Many manufacturing companies depend on imported intermediate inputs from China and other countries affected by the pandemic. Many companies also depend on sales in China to achieve financial objectives. The slowdown in economic activity, as well as transportation restrictions, in affected countries will probably have an impact on the production and profitability of some global companies, particularly in manufacturing and in raw materials utilized in manufacturing.

    For businesses that depend on intermediate goods from affected regions, and are unable to switch sourcing, the size of the impact may depend on how quickly the outbreak is stopped. Small and medium-sized businesses may have greater difficulty surviving the disruption. Businesses tied to touring and travel are facing losses that may be hard to recover.
  2. Direct Production Impact
    Chinese production has already been significantly affected due to the shutdown of Hubei province and other areas. Other countries, including the Philippines, are also starting to feel a direct impact as their authorities put in place similar measures.

    Furthermore, the slowdown in China has effects on exporters to China. According to the World Bank[2], China’s largest sources of imports are Japan, Korea, and other Asian countries. Thus, even without new COVID-19 outbreaks, these areas will likely experience sluggish growth in the first half of 2020.
  3. Financial Impact on Financial Markets and Firms
    Temporary disruptions of production and/or inputs may stress some financial markets and firms, particularly those with insufficient liquidity. Traders in financial markets may or may not correctly understand or anticipate which firms might be vulnerable. The resulting rise in risk may expose that one or more main financial market players have taken investment positions that are unprofitable under present market conditions – this can further weaken trust in financial markets and instruments.

    A possible event (low probability) would be a substantial financial market disruption as participants become worried about counterparty risks. A somewhat more likely probability is a substantial decline in corporate bond markets and equity markets, with investors choosing to hold government securities due to the uncertainty created by the COVID-149 pandemic.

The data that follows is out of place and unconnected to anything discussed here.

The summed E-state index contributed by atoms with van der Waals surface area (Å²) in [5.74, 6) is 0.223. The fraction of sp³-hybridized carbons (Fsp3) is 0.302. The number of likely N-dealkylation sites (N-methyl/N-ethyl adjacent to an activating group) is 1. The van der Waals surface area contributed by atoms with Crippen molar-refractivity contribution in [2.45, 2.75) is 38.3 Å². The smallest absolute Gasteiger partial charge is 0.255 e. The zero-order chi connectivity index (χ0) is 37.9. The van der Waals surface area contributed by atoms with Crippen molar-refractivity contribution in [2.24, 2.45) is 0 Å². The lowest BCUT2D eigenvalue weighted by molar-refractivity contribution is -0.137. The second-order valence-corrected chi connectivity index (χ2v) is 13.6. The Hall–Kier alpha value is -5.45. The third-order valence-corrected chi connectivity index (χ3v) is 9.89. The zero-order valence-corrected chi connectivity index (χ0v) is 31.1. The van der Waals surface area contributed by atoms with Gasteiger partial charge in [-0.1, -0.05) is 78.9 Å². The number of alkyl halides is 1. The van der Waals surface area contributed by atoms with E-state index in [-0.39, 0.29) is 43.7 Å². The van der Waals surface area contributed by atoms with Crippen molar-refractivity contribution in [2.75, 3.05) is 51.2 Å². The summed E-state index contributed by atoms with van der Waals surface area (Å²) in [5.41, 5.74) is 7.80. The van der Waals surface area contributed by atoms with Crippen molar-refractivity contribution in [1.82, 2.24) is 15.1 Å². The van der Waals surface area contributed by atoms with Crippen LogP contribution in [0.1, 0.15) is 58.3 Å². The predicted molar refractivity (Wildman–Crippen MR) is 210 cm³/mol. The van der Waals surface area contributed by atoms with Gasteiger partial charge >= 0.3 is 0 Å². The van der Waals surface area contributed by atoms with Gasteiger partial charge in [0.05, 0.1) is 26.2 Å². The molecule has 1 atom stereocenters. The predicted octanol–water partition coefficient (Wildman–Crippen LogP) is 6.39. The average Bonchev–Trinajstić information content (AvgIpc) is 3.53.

Possible Economic Scenarios

The scenarios below are purely theoretical ideas about possible paths that the COVID-19 outbreak, and the global economy, might take.

  1. Financial Crisis
    Delayed production schedules and shipments create financial issues for companies with heavy debts, particularly in the United States. The global market decline and flight from risk – investors selling assets such as volatile stocks and high-yield bonds – reveals investors who have underpriced risks. Worry about counterparty risks hastens the decline and dries up liquidity in financial markets. Central banks hurry to manage the problem. Financial markets – and the global economy – recovers after a V-shaped recession.
  2. Global Pandemic Response
    Economic centers around the world experience Wuhan-style shutdowns as people panic over the spread of the SARS-CoV-2 virus. Uncoordinated plans and decisions on a country-by-country basis disrupt the movement of both people and goods. Global manufacturing rapidly declines, as businesses with international supply chains can only operate intermittently. Tourism, travel, and related businesses sharply decline, and tourism-based regions and businesses suffer. International trade falls, global GDP stagnates, and a global recession is a big possibility.
  3. The Worse Is Over
    Transmission in China has already slowed down. While some isolated outbreaks occur in other countries, these do not create a massive spread of the SARS-CoV-2 virus. As the global number of COVID-19 cases stabilizes, China’s economy returns to normal and there is little impact outside of some areas. China’s GDP takes a major hit in the first quarter of 2020, but bounces back up in Q2 and Q3; however, some of the lost production is never recovered. Some companies outside China experience short-term supply disruptions, but the effect on the global economy is temporary and small.